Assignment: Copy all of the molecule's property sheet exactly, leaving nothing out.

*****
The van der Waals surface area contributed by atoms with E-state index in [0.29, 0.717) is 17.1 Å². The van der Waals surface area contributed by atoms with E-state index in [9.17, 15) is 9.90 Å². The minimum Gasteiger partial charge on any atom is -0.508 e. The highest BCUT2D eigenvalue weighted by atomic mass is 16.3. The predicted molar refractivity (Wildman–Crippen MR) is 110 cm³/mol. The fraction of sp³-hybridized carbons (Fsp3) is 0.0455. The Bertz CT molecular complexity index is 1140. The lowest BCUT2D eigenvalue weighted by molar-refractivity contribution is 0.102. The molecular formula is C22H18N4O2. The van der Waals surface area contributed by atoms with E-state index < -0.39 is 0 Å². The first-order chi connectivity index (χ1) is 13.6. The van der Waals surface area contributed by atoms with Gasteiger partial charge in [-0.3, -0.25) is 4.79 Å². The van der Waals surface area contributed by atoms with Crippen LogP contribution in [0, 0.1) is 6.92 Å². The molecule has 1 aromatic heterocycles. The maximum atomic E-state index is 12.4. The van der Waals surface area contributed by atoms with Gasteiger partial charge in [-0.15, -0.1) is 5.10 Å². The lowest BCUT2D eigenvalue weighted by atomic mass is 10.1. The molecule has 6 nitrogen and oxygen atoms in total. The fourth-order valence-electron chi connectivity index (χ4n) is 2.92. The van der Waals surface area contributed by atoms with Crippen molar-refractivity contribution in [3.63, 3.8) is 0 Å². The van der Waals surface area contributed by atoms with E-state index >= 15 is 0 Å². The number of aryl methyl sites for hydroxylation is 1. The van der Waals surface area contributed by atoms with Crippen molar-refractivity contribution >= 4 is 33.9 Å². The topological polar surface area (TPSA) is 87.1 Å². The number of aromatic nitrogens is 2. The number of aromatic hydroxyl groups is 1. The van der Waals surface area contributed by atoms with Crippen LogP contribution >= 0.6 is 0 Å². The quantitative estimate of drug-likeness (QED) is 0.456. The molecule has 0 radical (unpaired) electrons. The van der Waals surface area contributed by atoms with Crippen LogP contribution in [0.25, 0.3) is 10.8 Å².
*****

The van der Waals surface area contributed by atoms with E-state index in [0.29, 0.717) is 17.1 Å². The van der Waals surface area contributed by atoms with E-state index in [9.17, 15) is 9.90 Å². The minimum Gasteiger partial charge on any atom is -0.508 e. The highest BCUT2D eigenvalue weighted by atomic mass is 16.3. The predicted molar refractivity (Wildman–Crippen MR) is 110 cm³/mol. The fraction of sp³-hybridized carbons (Fsp3) is 0.0455. The Bertz CT molecular complexity index is 1140. The lowest BCUT2D eigenvalue weighted by molar-refractivity contribution is 0.102. The molecular formula is C22H18N4O2. The van der Waals surface area contributed by atoms with E-state index < -0.39 is 0 Å². The first-order chi connectivity index (χ1) is 13.6. The van der Waals surface area contributed by atoms with Gasteiger partial charge in [-0.3, -0.25) is 4.79 Å². The van der Waals surface area contributed by atoms with Crippen LogP contribution in [0, 0.1) is 6.92 Å². The molecule has 1 aromatic heterocycles. The maximum atomic E-state index is 12.4. The van der Waals surface area contributed by atoms with Gasteiger partial charge in [-0.15, -0.1) is 5.10 Å². The lowest BCUT2D eigenvalue weighted by atomic mass is 10.1. The molecule has 6 nitrogen and oxygen atoms in total. The fourth-order valence-electron chi connectivity index (χ4n) is 2.92. The van der Waals surface area contributed by atoms with Crippen molar-refractivity contribution in [3.63, 3.8) is 0 Å². The van der Waals surface area contributed by atoms with E-state index >= 15 is 0 Å². The number of aryl methyl sites for hydroxylation is 1. The van der Waals surface area contributed by atoms with Crippen molar-refractivity contribution >= 4 is 33.9 Å². The topological polar surface area (TPSA) is 87.1 Å². The number of aromatic nitrogens is 2. The number of aromatic hydroxyl groups is 1. The van der Waals surface area contributed by atoms with Crippen LogP contribution >= 0.6 is 0 Å². The quantitative estimate of drug-likeness (QED) is 0.456. The molecule has 0 radical (unpaired) electrons. The van der Waals surface area contributed by atoms with Crippen LogP contribution in [0.25, 0.3) is 10.8 Å².